Calgary police stepped up enforcement efforts in response to the so-called freedom protests in the city’s central areas Saturday.
Officers arrested six people during the day for various offences, including breach of an injunction related to the ongoing demonstrations, as well as assaulting a police officer, said Calgary chief Mark Neufeld.
Five people were arrested at Central Memorial Park for breach of the court order, including one person who faces an additional charge for assaulting a police officer. Another person involved in the protests was arrested on outstanding warrants.
Ten traffic tickets were issued under the Traffic Safety Act and one decorated semi-truck was taken off the road outside city hall.
Calgary police have established an investigative team to determine if additional charges are needed, Neufeld said.
“We know we have more work to do, but we certainly want you to have full trust and confidence in the Calgary Police Service and our members,” Neufeld said. “These efforts will continue as we work together to bring peace back to the Beltline and surrounding communities.”
Around 1,000 protesters marched from Central Memorial Park to city hall on Saturday afternoon carrying signs, chanting ‘freedom’ and waving Canadian flags. Several police units maintained a presence outside city hall to keep one lane of traffic flowing along Macleod Trail.
Meanwhile, musicians sang songs and several speakers addressed the crowd, vowing to continue to protest as long as COVID-19 vaccine mandates existed in Canada.
After the rally ended, protesters marched from city hall down Stephen Avenue before returning to Central Memorial Park. As more people arrived, police used their bikes to push protesters to the edge of the park and onto public sidewalks.
Protesters yelled “you’re on the wrong side” and “you’ll see us next week” to officers as they continued to advance. Six officers forcibly restrained and arrested one man near the centre of the park. Another man who refused to move from a park bench was arrested for obstruction.
Some freedom protesters and a small group of counter-protesters remained once the park was cleared, dispersing around 5 p.m.
The court injunction granted to the city on Friday prevents protesters from blocking traffic, operating vendor stands without a permit at parks, excessive horn honking or using an amplification system in a park without prior permission.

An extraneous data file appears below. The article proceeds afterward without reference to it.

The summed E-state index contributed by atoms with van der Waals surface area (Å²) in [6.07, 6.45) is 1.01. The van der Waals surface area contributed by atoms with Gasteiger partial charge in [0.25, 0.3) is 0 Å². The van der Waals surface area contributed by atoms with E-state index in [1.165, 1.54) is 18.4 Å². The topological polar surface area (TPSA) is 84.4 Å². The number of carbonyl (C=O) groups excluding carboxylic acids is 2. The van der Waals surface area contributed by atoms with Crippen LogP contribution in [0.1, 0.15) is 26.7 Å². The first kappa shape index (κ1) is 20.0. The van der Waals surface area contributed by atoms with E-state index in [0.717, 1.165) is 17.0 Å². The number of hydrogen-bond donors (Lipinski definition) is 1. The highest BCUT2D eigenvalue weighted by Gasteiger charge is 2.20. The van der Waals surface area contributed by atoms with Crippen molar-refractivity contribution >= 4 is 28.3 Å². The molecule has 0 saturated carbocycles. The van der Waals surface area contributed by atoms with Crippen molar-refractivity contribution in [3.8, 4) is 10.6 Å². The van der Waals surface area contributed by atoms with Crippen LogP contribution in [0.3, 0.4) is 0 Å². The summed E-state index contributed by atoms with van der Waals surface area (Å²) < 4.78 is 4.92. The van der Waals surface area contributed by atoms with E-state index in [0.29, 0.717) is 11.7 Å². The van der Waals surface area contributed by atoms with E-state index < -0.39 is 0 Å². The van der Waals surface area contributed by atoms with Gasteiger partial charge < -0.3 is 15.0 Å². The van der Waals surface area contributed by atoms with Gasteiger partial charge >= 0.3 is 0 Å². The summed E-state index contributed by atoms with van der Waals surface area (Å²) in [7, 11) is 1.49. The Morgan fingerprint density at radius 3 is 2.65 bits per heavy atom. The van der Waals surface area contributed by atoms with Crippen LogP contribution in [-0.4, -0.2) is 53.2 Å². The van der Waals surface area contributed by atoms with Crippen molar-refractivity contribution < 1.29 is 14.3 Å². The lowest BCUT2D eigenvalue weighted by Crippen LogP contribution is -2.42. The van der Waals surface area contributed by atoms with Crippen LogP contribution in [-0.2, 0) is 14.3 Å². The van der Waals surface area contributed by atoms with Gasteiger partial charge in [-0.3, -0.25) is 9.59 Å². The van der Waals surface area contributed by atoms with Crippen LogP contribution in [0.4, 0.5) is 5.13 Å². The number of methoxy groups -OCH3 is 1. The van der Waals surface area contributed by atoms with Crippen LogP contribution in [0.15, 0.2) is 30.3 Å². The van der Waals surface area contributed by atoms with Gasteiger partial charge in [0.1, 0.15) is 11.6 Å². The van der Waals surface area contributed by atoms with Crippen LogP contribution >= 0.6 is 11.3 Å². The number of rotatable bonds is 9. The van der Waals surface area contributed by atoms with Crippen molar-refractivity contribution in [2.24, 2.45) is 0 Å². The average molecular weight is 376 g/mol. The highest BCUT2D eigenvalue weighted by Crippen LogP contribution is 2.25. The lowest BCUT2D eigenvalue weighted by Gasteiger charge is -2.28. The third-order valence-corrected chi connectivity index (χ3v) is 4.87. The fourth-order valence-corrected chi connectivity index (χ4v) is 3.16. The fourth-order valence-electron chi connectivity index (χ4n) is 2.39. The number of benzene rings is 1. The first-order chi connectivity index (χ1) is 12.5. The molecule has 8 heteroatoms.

Curtis Makky stood across the street from city hall, watching as protesters rallied outside the municipal building. Makky said he is against vaccine mandates as he lost his job over his company’s policy, and is now struggling to find new employment.
“(Companies) are still requiring new employees to get vaccinated or to show that proof of vaccination in order to get the job. And it doesn’t make a lot of sense considering that they’ve claimed all the restrictions have been lifted.”
When asked about the impacts the protests have had on Beltline businesses and residents, Makky said everyone’s lives have been affected by the COVID-19 health measures.
“What about people who’ve lost their jobs, their businesses, their dreams, their livelihoods? That’s two years of that.”
Around 100 counter-protesters gathered at the Lougheed House earlier that day. Hunter Yaworski, spokesperson for Community Solidarity YYC, said he wanted enforcement to happen sooner but felt optimistic about police response.
“We’re standing with the community as we have done before, and hopefully the police will do what they said they were going to do,” Yaworski said.
Calgary-Buffalo NDP MLA Joe Ceci, whose riding includes the areas affected by the demonstrations, said he felt the court order granted to the city was a good first step, but the province should also step in.
“I’ve also asked the province to step up and support the city with their own injunction to give more weight to the potential legal enforcement of contraventions and bylaw infractions.”
Both city council and the police commission have said they received hundreds of emails and phone calls from Calgarians about the protests in recent weeks.
The letter to the police commission from Mayor Jyoti Gondek laid out some of those concerns.
“The level of noise from protester’s vehicle horns and chanting is negatively impacting quality of life,” she wrote.
Gondek noted residents, many of whom live in one- or two-bedroom condos or apartments, have been leaving the area to avoid feeling trapped in their homes on Saturday afternoons. Others have reported being harassed for wearing masks.
Businesses have reported lost income as customers flee the area before the protests begin.
Dan Murray, who owns I Love You Coffee Shop in the Beltline, said the protests started about 18 months ago and grew to thousands of people after the so-called Freedom Convoy made its way to Ottawa.
“It got really crazy when the trucker stuff happened,” he said.
The demonstration at Parliament Hill took over downtown Ottawa for about three weeks and ended after Prime Minister Justin Trudeau invoked the federal Emergencies Act. More than 100 people were charged with various offences between Feb. 17 and 18.
Murray said he and other residents also expected the Saturday protests in Calgary to end at that time but it’s just “gotten worse and worse.”
Peter Oliver, president of the Beltline Neighbourhoods Association, said the protest has turned into a “real toxic mix” that includes white supremacists and other extremists.
“We have a serious problem here,” he said earlier this week.
“It’s a whole buffet of different losers.”
— With files from The Canadian Press